Volume 8 Issue 3
Articles in this issue...
No matter what profession or hobby you are involved with, it seems that each one has its own special vocabulary, said Greg Stack, a University of Illinois Extension horticulturist.
There certainly has been a strong movement in gardening to return all that can be back into the soil, keeping perfectly good organic matter out of the waste stream, said Richard Hentschel, a U of I Extension horticulture educator.
Winter storms and cold seem to go on forever, but eventually that first crocus will pop, grass will green and spring rains will fall, said Ron Wolford, U of I Extension horticulture educator.
When used effectively color can create a feeling of excitement or a sense of peaceful calm in the garden, said Martha Smith, a U of I Extension horticulturist.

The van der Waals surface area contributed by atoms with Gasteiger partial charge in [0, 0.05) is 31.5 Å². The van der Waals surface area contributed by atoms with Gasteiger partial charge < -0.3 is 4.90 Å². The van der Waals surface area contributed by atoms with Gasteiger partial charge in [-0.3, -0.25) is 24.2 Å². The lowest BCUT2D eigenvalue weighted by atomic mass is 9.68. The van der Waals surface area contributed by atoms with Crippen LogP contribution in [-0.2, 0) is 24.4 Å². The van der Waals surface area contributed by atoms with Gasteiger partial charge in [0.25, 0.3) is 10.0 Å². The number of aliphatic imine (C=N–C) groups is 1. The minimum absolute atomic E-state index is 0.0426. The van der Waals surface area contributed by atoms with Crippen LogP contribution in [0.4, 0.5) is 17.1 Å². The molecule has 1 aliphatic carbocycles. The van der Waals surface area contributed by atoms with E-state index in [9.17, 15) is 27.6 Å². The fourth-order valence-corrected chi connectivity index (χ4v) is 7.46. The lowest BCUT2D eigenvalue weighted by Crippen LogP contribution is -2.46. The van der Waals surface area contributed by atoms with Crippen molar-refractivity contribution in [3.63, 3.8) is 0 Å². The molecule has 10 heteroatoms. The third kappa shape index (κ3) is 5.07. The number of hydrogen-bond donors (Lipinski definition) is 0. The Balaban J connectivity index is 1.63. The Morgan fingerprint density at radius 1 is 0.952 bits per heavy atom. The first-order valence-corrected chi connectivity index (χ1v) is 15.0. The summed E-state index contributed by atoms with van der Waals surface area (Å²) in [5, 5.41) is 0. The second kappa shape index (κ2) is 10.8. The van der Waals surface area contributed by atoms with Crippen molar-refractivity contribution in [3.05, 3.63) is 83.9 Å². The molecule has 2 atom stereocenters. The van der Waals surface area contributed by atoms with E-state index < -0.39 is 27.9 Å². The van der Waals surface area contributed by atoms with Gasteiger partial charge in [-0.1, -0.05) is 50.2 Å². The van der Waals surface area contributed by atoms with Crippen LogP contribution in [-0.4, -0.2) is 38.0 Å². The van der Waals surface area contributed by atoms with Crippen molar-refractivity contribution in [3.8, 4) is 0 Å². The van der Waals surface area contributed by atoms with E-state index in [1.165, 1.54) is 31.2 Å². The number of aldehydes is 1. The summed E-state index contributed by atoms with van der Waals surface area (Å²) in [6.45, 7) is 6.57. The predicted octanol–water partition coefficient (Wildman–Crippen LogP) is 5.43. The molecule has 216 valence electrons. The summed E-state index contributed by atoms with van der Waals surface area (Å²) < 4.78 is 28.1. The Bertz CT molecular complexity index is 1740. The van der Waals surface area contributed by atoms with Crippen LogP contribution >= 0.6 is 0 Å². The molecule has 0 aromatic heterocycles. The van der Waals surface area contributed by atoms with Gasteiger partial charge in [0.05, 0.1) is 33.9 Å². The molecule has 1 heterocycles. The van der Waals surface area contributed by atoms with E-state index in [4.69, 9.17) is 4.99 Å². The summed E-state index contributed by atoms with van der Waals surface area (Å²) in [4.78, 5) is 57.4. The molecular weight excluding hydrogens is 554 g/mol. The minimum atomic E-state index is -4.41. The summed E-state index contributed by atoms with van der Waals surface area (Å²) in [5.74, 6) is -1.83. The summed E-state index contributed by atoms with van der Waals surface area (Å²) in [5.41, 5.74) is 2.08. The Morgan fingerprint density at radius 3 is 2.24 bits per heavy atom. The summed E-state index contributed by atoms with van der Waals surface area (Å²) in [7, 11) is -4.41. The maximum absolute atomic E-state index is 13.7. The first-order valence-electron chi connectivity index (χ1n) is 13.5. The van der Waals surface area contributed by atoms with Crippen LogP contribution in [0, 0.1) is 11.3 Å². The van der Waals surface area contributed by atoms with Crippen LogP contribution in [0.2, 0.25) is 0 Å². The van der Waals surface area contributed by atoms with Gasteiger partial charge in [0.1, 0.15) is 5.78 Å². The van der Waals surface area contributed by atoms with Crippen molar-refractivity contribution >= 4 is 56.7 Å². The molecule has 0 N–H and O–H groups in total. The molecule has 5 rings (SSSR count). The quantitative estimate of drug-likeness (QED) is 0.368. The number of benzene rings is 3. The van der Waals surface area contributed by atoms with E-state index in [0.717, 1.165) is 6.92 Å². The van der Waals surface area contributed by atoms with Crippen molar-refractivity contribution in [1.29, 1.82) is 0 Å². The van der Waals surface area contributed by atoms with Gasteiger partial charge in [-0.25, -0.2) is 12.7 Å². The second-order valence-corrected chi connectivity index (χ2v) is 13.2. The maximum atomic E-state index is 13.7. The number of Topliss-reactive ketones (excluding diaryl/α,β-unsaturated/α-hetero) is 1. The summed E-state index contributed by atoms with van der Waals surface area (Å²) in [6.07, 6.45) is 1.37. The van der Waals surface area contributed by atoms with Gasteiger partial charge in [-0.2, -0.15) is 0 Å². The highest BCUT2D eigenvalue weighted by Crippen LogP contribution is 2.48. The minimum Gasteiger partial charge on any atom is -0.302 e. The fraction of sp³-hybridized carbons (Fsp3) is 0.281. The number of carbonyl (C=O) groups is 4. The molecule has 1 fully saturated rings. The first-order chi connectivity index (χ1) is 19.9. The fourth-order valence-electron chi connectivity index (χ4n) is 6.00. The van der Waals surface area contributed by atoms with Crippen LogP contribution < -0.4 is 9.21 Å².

Timing is important when pruning flowering shrubs, said Nancy Pollard, a U of I Extension horticulturist. "It can make the difference between a delightful show, and a disappointment," explained Pollard. "Spring bloomers like lilac, forsythia, viburnum or flowering crab form their flower buds during the late summer and autumn of the previous year. This is called "old wood," since it was formed last year.